“Maybe,” she said, low. “I can try. Let me look.”

The light near-blinded her. But there were five, under a slate and iron-bar roof bolted to the warehouse wall, near the back door. The wind tugged at the fire, but without any real anger. The five huddled around it with sausages on sticks, heads bowed.

Sarea slid back into cover, blinking through the spots in her eyes. She’d never done this before, but she’d never been taught to pull up her sunlight, either.

She needed wind. She pictured the shelter, pictured the rain falling around it, a beacon of light in a cold place. The fire in her mind flickered and danced and blurred. Then she imagined the wind rising up, in a hard wintry gust, blowing the fire straight out.

She did it again, and again, awareness of the world dimming to raindrops on her hood, to her heartbeat pulsing around her body. Again, and what was Mae thinking of her now? Again, and it had to work this time, it had to –

Yelling broke through. She opened her eyes and was attacked by wind and rain, a cold slap to the face. She grabbed hold of her hood, ducking her head. Mae leaned in close and said, laughter in her voice, “Well, that distracted ’em.”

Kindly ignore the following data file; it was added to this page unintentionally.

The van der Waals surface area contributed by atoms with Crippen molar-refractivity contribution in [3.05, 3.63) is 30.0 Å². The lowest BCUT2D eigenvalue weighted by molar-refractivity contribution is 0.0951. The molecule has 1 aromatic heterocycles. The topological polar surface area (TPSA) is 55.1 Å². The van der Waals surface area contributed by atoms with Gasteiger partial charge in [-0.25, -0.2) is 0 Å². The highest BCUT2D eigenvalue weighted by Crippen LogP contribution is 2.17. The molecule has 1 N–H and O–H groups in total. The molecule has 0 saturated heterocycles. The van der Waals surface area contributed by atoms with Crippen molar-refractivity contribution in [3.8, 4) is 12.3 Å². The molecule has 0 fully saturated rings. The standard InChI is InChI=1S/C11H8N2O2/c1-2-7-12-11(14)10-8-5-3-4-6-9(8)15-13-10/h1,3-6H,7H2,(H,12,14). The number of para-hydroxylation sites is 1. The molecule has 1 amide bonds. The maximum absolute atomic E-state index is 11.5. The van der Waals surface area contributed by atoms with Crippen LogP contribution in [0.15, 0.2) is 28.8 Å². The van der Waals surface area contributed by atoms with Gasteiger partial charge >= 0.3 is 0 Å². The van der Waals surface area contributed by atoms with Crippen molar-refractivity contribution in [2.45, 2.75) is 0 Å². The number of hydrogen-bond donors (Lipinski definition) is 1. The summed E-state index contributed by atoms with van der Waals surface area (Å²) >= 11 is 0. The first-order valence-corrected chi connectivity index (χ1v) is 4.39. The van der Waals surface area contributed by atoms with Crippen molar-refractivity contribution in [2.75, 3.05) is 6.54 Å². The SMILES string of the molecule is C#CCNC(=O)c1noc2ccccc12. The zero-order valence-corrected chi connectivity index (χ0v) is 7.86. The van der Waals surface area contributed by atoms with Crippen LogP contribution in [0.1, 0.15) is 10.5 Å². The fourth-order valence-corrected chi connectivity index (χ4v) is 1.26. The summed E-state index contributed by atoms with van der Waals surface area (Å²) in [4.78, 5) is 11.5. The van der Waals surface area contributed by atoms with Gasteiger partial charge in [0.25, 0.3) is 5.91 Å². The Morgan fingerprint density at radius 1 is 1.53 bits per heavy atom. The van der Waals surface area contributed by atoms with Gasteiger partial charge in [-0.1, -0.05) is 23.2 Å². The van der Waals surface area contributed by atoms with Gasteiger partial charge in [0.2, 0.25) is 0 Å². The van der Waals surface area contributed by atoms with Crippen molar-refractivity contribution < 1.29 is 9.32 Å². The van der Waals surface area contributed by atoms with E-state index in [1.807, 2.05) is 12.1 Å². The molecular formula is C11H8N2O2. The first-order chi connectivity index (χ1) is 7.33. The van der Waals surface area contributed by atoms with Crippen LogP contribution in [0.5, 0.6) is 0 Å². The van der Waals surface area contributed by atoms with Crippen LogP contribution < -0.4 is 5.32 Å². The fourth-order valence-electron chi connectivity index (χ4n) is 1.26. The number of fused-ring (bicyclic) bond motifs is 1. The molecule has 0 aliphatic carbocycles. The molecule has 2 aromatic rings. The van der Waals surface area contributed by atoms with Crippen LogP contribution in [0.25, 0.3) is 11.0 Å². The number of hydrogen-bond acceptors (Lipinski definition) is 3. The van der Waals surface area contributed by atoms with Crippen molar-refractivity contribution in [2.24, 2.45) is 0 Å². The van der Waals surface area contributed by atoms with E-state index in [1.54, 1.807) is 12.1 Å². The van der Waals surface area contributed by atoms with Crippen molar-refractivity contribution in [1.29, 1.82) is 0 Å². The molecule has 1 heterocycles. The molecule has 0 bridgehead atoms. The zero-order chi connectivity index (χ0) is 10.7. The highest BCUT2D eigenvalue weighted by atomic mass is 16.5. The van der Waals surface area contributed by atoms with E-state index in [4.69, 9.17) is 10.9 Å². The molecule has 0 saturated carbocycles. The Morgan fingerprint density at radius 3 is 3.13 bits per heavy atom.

Around the corner, men yelled, a cacophony of voices. Amongst them rose a “Bugger this!” and wet footsteps squelched towards them. Mae caught her arm, pulling her around, face to the wall. Without a torch, the Instigator ran straight past them.

A door creaked and slammed. Silence again.

“And drove them indoors,” Sarea muttered.

Mae shrugged. Sarea felt it. “Least we can get to the door.”

“And if they’re behind it?”

Mae shifted. After a moment Sarea realised she was looking up. “Big place like this? Cold and open? They’ll take over the office. Give it a breather.” She paused. “Hey, can you dry us off inside? No footprints.”

The wind still gusted around them. Sarea leaned her forehead against the brick. “Yes.”

She was fairly sure of it, anyway…


Mae leaned in first, and reported no one in sight. Just inside the door Sarea heated up her hands long enough to stop their trousers from dripping, and their shoes from leaving wet marks. That done, she stood and looked around.

She’d only ever been in the empty warehouses. They seemed larger than the world, especially to a child, their floors thick with dust. Full of crates, or maybe just because she’d grown, the warehouse was vast and echoing but just a building.

In painted squares on the floor, marked by numbers and letters, crates and boxes and the occasional chest piled atop each other precariously. Shivering, she shoved her hands up her sleeves and made her hands warm again.

“Yeah,” Mae said, her voice still low, and grinned. “It’s colder in here than out there. Great in summer.”

Sarea shook her head. “Not planning on being here then.”

“Ah, well.” Mae dug in her pocket and pulled out a handful of crystals on cords. “You need a light?”

Sarea shook her head.

Mae nodded and untangled a crystal from the bundle before dropping the rest back in her pocket. She dropped it on the floor. It clattered, the sound echoing up to the empty rafters. Sarea started. “What are you -”